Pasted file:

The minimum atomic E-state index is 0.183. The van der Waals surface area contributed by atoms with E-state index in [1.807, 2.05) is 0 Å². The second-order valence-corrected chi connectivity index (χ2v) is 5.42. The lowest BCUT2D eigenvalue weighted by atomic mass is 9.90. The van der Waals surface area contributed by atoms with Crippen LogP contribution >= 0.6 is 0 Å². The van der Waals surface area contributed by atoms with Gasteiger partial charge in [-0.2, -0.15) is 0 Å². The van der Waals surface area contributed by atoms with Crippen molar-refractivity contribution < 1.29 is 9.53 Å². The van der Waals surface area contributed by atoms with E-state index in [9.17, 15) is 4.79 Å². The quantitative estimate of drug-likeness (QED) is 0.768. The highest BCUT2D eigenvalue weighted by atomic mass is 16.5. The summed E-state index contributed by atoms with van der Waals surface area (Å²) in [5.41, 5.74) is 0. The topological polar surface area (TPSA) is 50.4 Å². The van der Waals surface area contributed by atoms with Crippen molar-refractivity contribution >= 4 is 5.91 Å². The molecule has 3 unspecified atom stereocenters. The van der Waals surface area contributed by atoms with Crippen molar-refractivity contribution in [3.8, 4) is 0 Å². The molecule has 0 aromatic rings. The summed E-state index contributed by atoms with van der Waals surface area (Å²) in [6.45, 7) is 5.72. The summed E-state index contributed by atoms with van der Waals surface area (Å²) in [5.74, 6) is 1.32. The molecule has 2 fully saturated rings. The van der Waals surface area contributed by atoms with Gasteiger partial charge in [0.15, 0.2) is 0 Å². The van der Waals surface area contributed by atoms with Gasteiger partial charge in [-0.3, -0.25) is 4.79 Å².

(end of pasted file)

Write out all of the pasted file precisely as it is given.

The minimum atomic E-state index is 0.183. The van der Waals surface area contributed by atoms with E-state index in [1.807, 2.05) is 0 Å². The second-order valence-corrected chi connectivity index (χ2v) is 5.42. The lowest BCUT2D eigenvalue weighted by atomic mass is 9.90. The van der Waals surface area contributed by atoms with Crippen LogP contribution >= 0.6 is 0 Å². The van der Waals surface area contributed by atoms with Gasteiger partial charge in [-0.2, -0.15) is 0 Å². The van der Waals surface area contributed by atoms with Crippen molar-refractivity contribution < 1.29 is 9.53 Å². The van der Waals surface area contributed by atoms with E-state index in [9.17, 15) is 4.79 Å². The quantitative estimate of drug-likeness (QED) is 0.768. The highest BCUT2D eigenvalue weighted by atomic mass is 16.5. The summed E-state index contributed by atoms with van der Waals surface area (Å²) in [5.41, 5.74) is 0. The topological polar surface area (TPSA) is 50.4 Å². The van der Waals surface area contributed by atoms with Crippen molar-refractivity contribution >= 4 is 5.91 Å². The molecule has 3 unspecified atom stereocenters. The van der Waals surface area contributed by atoms with Crippen molar-refractivity contribution in [3.8, 4) is 0 Å². The molecule has 0 aromatic rings. The summed E-state index contributed by atoms with van der Waals surface area (Å²) in [6.45, 7) is 5.72. The summed E-state index contributed by atoms with van der Waals surface area (Å²) in [5.74, 6) is 1.32. The molecule has 2 fully saturated rings. The van der Waals surface area contributed by atoms with Gasteiger partial charge in [0.15, 0.2) is 0 Å². The van der Waals surface area contributed by atoms with Gasteiger partial charge in [-0.3, -0.25) is 4.79 Å².